Based on current constitutional, European, and international law, the Center for Interdisciplinary Labour Law Studies recognizes certain normative challenges facing the law of work and employment:
Work forms the basis for a democratic, socially orientated, and inclusive society that is organized under the rule of law. Work provides the economic basis for people’s lifes. In work, people may experience power and powerlessness, but also self-determination, solidarity, co-determination/participation, and self-efficacy. Therefore law should create and sustain spaces for self-determined action and have these spaces to be enabling and empowering for all. Solidarity and collective action are of crucial importance when it comes to exercising autonomy and building spaces of self-determination and participation in work. One of the central tasks of the law, therefore, is to create such spaces; but worker participation, co-determination and collective action should also be able to shape the law.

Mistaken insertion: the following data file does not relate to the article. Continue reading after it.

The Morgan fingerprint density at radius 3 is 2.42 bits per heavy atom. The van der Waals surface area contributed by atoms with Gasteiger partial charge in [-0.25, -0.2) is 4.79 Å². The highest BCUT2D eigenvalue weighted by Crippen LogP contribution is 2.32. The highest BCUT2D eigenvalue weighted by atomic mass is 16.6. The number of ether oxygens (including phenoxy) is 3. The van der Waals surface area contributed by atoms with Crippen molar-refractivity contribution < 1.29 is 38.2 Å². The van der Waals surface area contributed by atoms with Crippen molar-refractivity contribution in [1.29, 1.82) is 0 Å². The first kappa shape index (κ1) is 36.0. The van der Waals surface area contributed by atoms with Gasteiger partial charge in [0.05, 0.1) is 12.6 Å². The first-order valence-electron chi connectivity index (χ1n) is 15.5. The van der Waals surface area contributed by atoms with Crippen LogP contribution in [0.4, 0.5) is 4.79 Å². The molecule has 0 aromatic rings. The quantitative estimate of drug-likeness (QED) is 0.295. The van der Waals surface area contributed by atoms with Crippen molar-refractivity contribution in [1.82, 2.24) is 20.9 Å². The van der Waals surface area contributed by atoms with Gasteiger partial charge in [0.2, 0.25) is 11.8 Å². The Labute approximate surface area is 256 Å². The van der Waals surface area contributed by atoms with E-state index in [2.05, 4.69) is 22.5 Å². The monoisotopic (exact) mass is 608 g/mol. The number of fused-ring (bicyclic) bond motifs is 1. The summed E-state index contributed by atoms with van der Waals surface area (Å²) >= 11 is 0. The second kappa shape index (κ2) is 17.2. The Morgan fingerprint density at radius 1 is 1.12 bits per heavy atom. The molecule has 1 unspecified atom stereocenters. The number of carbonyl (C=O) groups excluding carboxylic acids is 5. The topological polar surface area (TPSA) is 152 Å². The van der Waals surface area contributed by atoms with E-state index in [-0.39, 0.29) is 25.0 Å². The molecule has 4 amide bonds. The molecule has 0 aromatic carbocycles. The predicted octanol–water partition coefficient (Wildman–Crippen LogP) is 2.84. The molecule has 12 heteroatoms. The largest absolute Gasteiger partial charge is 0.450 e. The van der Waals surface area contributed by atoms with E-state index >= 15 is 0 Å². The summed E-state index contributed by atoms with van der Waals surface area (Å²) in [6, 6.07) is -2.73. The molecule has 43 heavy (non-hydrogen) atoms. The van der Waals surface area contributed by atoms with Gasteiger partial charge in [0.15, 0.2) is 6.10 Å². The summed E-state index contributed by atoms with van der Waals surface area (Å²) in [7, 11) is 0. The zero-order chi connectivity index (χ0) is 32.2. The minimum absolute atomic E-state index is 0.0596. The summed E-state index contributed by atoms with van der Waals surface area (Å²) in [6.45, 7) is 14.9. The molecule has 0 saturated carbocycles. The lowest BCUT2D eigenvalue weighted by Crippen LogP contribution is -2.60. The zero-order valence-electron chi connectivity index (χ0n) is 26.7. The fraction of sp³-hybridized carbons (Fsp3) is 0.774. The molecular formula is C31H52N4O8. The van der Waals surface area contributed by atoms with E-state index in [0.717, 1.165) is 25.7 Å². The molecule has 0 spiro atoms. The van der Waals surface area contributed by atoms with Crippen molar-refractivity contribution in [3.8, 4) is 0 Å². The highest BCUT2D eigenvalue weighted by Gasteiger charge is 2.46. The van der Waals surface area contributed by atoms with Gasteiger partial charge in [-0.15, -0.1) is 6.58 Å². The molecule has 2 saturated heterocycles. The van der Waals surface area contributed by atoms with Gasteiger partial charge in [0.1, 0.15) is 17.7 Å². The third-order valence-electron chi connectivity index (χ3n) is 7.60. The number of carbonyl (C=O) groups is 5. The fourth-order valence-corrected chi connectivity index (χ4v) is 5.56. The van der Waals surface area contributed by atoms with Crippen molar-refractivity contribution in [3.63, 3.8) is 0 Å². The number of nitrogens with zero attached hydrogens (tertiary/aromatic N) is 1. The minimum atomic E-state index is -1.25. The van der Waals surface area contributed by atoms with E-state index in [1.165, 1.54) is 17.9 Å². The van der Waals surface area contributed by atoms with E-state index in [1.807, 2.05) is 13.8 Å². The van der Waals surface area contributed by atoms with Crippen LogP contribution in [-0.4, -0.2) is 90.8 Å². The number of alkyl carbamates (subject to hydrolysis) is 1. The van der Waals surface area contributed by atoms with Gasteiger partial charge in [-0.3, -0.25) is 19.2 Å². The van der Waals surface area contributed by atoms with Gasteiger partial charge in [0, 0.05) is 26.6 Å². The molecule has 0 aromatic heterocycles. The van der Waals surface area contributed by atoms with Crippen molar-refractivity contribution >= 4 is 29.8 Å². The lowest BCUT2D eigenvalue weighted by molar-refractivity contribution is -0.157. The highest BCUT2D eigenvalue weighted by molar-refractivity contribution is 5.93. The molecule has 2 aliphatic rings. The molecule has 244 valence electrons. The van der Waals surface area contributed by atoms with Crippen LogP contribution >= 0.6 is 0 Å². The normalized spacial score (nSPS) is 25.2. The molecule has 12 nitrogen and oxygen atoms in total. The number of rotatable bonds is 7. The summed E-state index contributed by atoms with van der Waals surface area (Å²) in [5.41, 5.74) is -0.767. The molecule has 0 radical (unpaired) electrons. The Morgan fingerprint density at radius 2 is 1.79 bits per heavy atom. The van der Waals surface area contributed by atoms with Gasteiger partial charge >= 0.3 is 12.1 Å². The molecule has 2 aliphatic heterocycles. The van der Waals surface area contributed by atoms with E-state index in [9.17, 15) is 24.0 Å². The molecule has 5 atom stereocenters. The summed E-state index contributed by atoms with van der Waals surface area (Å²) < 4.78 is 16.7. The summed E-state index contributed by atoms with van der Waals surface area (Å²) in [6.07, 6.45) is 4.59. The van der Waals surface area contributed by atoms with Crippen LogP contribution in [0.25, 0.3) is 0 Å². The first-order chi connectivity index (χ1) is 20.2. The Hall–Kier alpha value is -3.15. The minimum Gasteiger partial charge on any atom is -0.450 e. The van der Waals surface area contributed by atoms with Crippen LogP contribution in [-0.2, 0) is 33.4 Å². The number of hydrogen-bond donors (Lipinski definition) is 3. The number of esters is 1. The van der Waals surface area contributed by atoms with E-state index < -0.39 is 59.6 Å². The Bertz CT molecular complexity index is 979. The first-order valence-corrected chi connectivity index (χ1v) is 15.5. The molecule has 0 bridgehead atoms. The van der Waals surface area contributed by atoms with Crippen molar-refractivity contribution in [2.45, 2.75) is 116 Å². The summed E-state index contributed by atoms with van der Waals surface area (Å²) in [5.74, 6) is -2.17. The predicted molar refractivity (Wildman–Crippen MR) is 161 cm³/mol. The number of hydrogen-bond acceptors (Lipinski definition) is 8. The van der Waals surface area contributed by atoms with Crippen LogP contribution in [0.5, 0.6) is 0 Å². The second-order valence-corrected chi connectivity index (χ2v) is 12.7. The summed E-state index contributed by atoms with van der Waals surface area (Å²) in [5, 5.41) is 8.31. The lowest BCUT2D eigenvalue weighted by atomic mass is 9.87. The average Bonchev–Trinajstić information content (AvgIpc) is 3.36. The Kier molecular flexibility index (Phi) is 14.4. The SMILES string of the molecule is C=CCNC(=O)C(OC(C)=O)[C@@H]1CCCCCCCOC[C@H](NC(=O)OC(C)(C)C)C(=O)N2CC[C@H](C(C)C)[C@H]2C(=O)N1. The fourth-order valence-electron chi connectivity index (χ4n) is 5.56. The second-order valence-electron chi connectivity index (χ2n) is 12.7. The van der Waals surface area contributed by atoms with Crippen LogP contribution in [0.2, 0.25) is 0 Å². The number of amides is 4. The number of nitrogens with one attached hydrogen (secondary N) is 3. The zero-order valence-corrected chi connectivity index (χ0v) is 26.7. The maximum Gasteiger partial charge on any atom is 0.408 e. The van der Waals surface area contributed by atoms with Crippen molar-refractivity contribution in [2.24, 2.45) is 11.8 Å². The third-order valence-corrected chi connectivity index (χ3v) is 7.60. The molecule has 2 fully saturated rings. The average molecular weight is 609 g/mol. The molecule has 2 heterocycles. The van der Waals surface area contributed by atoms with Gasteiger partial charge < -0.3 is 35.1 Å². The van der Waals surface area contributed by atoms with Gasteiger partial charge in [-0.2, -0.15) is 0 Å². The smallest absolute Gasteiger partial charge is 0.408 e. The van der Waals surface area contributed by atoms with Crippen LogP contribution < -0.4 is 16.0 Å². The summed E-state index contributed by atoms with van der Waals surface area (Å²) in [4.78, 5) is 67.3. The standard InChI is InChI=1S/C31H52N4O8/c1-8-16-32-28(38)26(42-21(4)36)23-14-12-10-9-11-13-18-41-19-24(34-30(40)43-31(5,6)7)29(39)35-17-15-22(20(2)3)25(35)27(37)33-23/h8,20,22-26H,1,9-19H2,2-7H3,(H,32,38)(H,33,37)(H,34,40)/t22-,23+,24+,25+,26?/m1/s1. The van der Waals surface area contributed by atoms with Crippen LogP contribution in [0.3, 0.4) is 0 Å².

Research at C*LLaS confronts these normative challenges with labour law’s embossing with capitalist social and economic relations, but also with its gendered and post-colonial social embedding. Anti-discrimination and equality law are important areas of research at the Center.